Dredged Eastern Channel opens in Cowes Harbour

29 March 2019

New navigation channel to bring improvements to harbour safety
Small craft, up to 20m in length, approaching from or departing to the north or east can now use the Cowes Harbour Eastern Channel and avoid the busy main harbour entrance, thereby de-conflicting small craft from the larger commercial vessels. The 35 metre wide Eastern Channel is dredged to 2.25 metres below chart datum, therefore the minimum depth of water in the Channel is equal to the height of tide plus 2.25 metres. Small craft leaving the Eastern Channel when proceeding into the Inner Fairway should give way to vessels in the Inner Fairway and converge with caution as this area, with the East Cowes Red Funnel Ferry Terminal to the south, may become extremely busy, particularly during the summer months.
Sailor's salute Sir Robin on 50 year anniversary of Golden Globe victory
by Clipper Round the World........ 22 April
Britain's leading sailors are paying tribute to Sir Robin Knox-Johnston today on the 50th anniversary of the date, 22 April 1969, that he entered history books as the first person to ever sail solo, non-stop around the world.

Of the nine people who set out in quest of becoming the first to circumnavigate solo, non-stop, the sailing equivalent of climbing Mount Everest, Sir Robin was the only one to complete the journey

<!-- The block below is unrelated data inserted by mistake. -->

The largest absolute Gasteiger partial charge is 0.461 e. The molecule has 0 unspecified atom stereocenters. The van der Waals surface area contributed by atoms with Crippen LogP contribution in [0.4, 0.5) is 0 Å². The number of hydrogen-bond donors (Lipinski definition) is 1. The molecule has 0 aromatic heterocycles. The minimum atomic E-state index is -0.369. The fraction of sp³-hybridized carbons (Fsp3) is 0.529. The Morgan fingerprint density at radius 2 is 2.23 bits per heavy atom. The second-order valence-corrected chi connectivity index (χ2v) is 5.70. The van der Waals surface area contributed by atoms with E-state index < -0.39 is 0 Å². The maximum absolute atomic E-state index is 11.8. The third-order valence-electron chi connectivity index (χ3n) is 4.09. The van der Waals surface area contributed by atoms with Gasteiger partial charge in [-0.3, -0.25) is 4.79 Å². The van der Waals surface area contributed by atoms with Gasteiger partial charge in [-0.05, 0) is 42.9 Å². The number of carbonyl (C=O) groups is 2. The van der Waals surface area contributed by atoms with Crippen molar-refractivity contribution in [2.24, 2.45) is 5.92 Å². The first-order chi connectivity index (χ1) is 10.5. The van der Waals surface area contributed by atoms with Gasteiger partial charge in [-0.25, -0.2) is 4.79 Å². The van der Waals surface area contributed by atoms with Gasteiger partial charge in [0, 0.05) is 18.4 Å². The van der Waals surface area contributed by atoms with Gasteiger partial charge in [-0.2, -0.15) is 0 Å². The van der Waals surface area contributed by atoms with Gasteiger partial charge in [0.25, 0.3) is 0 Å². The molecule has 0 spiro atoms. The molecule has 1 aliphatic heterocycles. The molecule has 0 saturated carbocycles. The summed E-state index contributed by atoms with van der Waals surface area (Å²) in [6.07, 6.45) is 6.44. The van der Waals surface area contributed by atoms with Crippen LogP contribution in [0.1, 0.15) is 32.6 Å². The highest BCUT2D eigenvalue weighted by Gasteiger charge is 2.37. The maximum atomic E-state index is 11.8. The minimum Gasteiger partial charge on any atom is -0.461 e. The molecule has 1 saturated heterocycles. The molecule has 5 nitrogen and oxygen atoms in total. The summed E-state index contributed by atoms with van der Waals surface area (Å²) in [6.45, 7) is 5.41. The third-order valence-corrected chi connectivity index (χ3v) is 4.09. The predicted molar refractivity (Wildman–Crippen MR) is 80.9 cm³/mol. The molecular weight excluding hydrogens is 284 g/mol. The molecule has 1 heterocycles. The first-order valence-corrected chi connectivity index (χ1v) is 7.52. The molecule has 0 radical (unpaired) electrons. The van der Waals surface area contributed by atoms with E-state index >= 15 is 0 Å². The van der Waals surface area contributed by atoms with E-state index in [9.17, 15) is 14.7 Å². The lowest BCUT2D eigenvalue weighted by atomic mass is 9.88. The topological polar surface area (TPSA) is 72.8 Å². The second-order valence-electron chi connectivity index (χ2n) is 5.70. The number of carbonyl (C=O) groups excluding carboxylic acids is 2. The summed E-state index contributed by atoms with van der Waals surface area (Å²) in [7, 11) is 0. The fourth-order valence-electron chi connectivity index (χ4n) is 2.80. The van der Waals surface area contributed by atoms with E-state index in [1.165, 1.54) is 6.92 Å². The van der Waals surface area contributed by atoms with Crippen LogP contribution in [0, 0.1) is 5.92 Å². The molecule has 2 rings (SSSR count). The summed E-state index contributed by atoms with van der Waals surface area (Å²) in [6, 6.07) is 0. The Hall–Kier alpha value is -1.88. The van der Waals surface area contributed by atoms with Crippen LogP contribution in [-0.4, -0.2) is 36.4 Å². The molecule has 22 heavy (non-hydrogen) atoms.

"To me, Sir Robin is an iconic figure and one of the greatest sailors to ever set foot in a boat." Said Sir Ben Ainslie, Britain's most decorated Olympic sailor, during filming for a documentary about the achievement, which took place in the same year of the first moon landing.
Sir Ben added: "The Golden Globe and Sir Robin Knox Johnston's amazing triumph against the rest of the world, winning for Britain, was an amazing feat of seamanship and something that will never be forgotten."
Following 1969, Robin went on to claim numerous honours, including the inaugural entry into the International Sailing Federation (ISAF) Hall of Fame. He has been named Yachtsman of the Year an unprecedented four times by the Royal Yachting Association, set a record for the fastest circumnavigation with Sir Peter Blake in 1994, for which they were awarded the Trophée Jules Verne, and was knighted by the Queen in recognition of his service to sailing. In 2006, aged 67, he also set a new record for being the oldest yachtsman to sail solo around the world, in the Velux 5 Oceans Race.
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We have regular meetings the first Monday of the month at the Upper Thames Motor & Yacht Club (UTMYC) in Sonning. If you would like more information on any aspect head to our website or if you would like to discuss any point with a committee member about our sailing club or visiting us on a Monday to say hello, click here to email Linda, our publicity officer, who will be happy to answer any questions.
ROSC was established in 1971and continues with regular meetings. You don't have to own a boat as many rallies are available by land, meals in a local hostillery are arranged with pre-meal drinks often on one of the attending boats.